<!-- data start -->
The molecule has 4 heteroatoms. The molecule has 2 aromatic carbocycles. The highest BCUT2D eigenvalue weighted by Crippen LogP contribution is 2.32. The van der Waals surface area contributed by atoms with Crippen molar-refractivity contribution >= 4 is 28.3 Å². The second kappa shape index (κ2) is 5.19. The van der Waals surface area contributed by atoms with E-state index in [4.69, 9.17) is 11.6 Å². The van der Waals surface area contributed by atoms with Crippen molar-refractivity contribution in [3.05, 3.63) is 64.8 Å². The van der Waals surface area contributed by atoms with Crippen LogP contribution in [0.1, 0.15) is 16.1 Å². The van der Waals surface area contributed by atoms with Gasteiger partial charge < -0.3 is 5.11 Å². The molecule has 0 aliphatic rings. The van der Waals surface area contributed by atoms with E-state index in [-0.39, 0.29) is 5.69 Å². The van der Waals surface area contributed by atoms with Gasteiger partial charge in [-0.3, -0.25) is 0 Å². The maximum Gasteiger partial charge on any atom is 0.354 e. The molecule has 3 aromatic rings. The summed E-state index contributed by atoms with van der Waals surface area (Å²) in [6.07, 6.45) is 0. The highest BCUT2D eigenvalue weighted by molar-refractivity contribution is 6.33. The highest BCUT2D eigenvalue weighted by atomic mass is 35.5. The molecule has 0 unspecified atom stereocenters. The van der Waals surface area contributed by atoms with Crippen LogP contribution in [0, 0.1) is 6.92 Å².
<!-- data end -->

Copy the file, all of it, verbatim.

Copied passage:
The molecule has 4 heteroatoms. The molecule has 2 aromatic carbocycles. The highest BCUT2D eigenvalue weighted by Crippen LogP contribution is 2.32. The van der Waals surface area contributed by atoms with Crippen molar-refractivity contribution >= 4 is 28.3 Å². The second kappa shape index (κ2) is 5.19. The van der Waals surface area contributed by atoms with E-state index in [4.69, 9.17) is 11.6 Å². The van der Waals surface area contributed by atoms with Crippen molar-refractivity contribution in [3.05, 3.63) is 64.8 Å². The van der Waals surface area contributed by atoms with Crippen LogP contribution in [0.1, 0.15) is 16.1 Å². The van der Waals surface area contributed by atoms with Gasteiger partial charge < -0.3 is 5.11 Å². The molecule has 0 aliphatic rings. The van der Waals surface area contributed by atoms with E-state index in [-0.39, 0.29) is 5.69 Å². The van der Waals surface area contributed by atoms with Gasteiger partial charge in [-0.3, -0.25) is 0 Å². The maximum Gasteiger partial charge on any atom is 0.354 e. The molecule has 3 aromatic rings. The summed E-state index contributed by atoms with van der Waals surface area (Å²) in [6.07, 6.45) is 0. The highest BCUT2D eigenvalue weighted by molar-refractivity contribution is 6.33. The highest BCUT2D eigenvalue weighted by atomic mass is 35.5. The molecule has 0 unspecified atom stereocenters. The van der Waals surface area contributed by atoms with Crippen LogP contribution in [0, 0.1) is 6.92 Å².